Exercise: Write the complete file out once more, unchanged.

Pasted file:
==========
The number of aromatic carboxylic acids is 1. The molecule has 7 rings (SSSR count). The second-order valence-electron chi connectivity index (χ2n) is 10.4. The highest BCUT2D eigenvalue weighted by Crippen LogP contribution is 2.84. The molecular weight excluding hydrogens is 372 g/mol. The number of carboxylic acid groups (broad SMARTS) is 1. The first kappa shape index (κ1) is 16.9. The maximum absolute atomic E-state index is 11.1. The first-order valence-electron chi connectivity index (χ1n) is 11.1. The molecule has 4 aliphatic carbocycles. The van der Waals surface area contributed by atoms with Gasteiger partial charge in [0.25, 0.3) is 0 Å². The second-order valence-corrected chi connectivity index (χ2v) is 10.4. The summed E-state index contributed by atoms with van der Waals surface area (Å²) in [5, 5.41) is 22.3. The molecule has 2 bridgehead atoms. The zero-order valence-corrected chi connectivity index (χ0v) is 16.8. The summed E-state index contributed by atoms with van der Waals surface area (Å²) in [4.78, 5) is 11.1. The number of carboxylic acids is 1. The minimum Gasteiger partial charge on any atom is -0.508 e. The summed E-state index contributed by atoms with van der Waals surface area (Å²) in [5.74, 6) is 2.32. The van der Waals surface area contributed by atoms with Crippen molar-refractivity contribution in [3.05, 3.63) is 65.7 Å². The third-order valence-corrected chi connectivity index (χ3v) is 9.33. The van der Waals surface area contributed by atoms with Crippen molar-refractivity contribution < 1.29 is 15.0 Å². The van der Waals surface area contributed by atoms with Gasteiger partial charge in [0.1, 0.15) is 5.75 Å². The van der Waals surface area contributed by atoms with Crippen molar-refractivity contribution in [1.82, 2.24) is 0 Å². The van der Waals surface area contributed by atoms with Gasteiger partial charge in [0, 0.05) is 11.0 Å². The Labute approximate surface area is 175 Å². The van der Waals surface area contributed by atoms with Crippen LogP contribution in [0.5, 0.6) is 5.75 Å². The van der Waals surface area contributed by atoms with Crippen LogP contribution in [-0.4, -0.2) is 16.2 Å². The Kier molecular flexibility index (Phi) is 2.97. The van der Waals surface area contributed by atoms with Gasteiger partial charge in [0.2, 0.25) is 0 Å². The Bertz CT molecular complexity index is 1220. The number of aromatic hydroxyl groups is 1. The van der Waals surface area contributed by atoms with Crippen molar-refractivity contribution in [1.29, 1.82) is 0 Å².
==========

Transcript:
The number of aromatic carboxylic acids is 1. The molecule has 7 rings (SSSR count). The second-order valence-electron chi connectivity index (χ2n) is 10.4. The highest BCUT2D eigenvalue weighted by Crippen LogP contribution is 2.84. The molecular weight excluding hydrogens is 372 g/mol. The number of carboxylic acid groups (broad SMARTS) is 1. The first kappa shape index (κ1) is 16.9. The maximum absolute atomic E-state index is 11.1. The first-order valence-electron chi connectivity index (χ1n) is 11.1. The molecule has 4 aliphatic carbocycles. The van der Waals surface area contributed by atoms with Gasteiger partial charge in [0.25, 0.3) is 0 Å². The second-order valence-corrected chi connectivity index (χ2v) is 10.4. The summed E-state index contributed by atoms with van der Waals surface area (Å²) in [5, 5.41) is 22.3. The molecule has 2 bridgehead atoms. The zero-order valence-corrected chi connectivity index (χ0v) is 16.8. The summed E-state index contributed by atoms with van der Waals surface area (Å²) in [4.78, 5) is 11.1. The number of carboxylic acids is 1. The minimum Gasteiger partial charge on any atom is -0.508 e. The summed E-state index contributed by atoms with van der Waals surface area (Å²) in [5.74, 6) is 2.32. The van der Waals surface area contributed by atoms with Crippen molar-refractivity contribution in [3.05, 3.63) is 65.7 Å². The third-order valence-corrected chi connectivity index (χ3v) is 9.33. The van der Waals surface area contributed by atoms with Crippen molar-refractivity contribution < 1.29 is 15.0 Å². The van der Waals surface area contributed by atoms with Gasteiger partial charge in [0.1, 0.15) is 5.75 Å². The van der Waals surface area contributed by atoms with Crippen molar-refractivity contribution in [1.82, 2.24) is 0 Å². The van der Waals surface area contributed by atoms with Gasteiger partial charge in [0, 0.05) is 11.0 Å². The Labute approximate surface area is 175 Å². The van der Waals surface area contributed by atoms with Crippen LogP contribution in [0.5, 0.6) is 5.75 Å². The van der Waals surface area contributed by atoms with Crippen LogP contribution in [-0.4, -0.2) is 16.2 Å². The Kier molecular flexibility index (Phi) is 2.97. The van der Waals surface area contributed by atoms with Gasteiger partial charge in [0.2, 0.25) is 0 Å². The Bertz CT molecular complexity index is 1220. The number of aromatic hydroxyl groups is 1. The van der Waals surface area contributed by atoms with Crippen molar-refractivity contribution in [1.29, 1.82) is 0 Å².